All the classic Western countries are there, as well as all the major colonialists. France, the symbol of liberty, Greece, the symbol of democracy, England, the symbol of pluralistic democracy (as well as soccer itself), Swizerland, the symbol of neutrality, Spain, the symbol of piracy and loot, Italy, the symbol of ancient empire, culture and catholicism. The West is there in full force. All the seats of the major empires of civilisation are there - ooh, except the pre-Western ones of Persia (Iran), Babylonia (Iraq) and Egypt.

In short this is an Angloamerican World Cup, and even moreso than usual. An American ally, a capitalist westernised democracy, will win it. American Civilisation will win it. It represents a World just about the way the Americans might wish it was if they could.

I'll be talking fairly freely about the various contender's political histories, and especially about any engagements outside sport the various pairings of countries have had. Germany and Australian teams have fought one another, for example, in both World wars - I'll be examining who won these battles if anyone - mere group rounds for these unruly World Cups - and how the teams looked then.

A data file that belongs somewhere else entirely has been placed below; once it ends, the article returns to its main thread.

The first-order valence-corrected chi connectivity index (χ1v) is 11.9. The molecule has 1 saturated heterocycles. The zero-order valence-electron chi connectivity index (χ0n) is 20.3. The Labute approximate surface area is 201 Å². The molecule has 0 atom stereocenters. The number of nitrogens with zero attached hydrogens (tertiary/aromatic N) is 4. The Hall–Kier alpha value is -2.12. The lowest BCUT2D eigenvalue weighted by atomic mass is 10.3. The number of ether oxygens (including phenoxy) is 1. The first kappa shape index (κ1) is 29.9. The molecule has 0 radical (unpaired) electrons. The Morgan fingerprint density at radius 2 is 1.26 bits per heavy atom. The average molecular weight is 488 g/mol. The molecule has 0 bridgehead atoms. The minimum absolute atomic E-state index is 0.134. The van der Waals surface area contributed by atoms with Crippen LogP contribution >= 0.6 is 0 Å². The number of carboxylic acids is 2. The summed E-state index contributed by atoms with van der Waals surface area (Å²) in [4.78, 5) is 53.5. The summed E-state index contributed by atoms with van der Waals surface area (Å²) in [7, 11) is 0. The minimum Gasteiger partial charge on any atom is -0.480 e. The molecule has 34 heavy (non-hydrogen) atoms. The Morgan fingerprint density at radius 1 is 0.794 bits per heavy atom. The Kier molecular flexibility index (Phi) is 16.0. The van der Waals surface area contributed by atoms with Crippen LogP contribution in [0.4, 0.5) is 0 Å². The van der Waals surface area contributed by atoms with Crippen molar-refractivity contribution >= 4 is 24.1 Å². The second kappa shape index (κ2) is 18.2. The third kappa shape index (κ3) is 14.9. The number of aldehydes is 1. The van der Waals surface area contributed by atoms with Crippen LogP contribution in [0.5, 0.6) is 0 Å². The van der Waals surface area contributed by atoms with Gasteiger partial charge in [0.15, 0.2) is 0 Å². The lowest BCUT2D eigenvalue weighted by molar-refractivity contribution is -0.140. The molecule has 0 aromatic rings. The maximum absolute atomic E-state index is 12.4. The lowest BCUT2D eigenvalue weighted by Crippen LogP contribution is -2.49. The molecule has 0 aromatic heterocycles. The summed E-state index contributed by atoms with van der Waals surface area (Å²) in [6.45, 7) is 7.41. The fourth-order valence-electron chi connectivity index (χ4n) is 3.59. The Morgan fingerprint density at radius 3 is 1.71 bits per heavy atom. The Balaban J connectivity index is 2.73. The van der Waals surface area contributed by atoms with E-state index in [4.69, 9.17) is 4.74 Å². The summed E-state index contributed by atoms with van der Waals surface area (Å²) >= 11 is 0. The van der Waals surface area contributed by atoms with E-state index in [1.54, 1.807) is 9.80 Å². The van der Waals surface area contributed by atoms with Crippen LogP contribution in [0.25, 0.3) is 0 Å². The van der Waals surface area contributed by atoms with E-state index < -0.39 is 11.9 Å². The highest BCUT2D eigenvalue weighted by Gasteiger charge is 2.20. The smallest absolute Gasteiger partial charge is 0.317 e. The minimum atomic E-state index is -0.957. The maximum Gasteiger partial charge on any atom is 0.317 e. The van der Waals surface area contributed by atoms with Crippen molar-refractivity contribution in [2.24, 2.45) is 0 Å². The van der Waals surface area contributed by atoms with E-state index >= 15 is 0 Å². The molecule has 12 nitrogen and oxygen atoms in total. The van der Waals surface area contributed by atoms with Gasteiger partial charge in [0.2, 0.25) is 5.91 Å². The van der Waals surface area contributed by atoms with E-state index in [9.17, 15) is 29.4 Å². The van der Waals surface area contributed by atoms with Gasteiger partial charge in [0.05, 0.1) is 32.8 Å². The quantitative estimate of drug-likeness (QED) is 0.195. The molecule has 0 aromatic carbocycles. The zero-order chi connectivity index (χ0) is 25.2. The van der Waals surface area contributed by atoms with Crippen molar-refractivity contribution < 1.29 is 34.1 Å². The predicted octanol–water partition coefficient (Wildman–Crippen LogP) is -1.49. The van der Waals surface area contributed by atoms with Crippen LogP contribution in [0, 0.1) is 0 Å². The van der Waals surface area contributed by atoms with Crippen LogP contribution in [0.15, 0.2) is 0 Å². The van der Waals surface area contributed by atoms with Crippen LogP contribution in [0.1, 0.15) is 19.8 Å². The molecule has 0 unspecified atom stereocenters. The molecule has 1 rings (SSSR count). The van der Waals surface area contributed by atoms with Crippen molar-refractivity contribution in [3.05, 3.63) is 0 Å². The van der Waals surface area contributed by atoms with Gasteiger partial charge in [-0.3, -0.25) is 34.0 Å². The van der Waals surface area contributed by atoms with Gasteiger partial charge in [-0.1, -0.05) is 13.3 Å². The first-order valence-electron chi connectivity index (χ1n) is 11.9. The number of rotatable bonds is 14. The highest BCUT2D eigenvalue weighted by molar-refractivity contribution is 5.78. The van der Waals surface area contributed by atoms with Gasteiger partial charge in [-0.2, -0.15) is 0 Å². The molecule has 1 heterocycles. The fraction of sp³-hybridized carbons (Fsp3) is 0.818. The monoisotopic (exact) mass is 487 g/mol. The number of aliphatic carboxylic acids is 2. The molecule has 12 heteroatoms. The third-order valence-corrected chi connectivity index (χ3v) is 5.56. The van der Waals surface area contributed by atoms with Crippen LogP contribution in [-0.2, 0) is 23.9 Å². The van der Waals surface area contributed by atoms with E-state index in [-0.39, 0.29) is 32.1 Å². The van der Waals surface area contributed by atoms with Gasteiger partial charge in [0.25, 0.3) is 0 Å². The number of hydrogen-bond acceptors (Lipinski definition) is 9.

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Sunday, December 06, 2009

Father and Son Discussing Australia's Chances at the World Cup

The following conversation happened on Facebook Chat:

Jacob: Lol. Good prediction by me (:. Bring that to South Africa we'll see how right it is.

Hamish: Ha ha. I'm back to my position that it's gonna be damn tough for Oz in group D though. Ghana has this Chelsea striker who wasn't playing when we played them, and a couple of other gun Euro players.

Jacob: Were they playing in their qualifiers? If so then they still didn't do great so we're fine.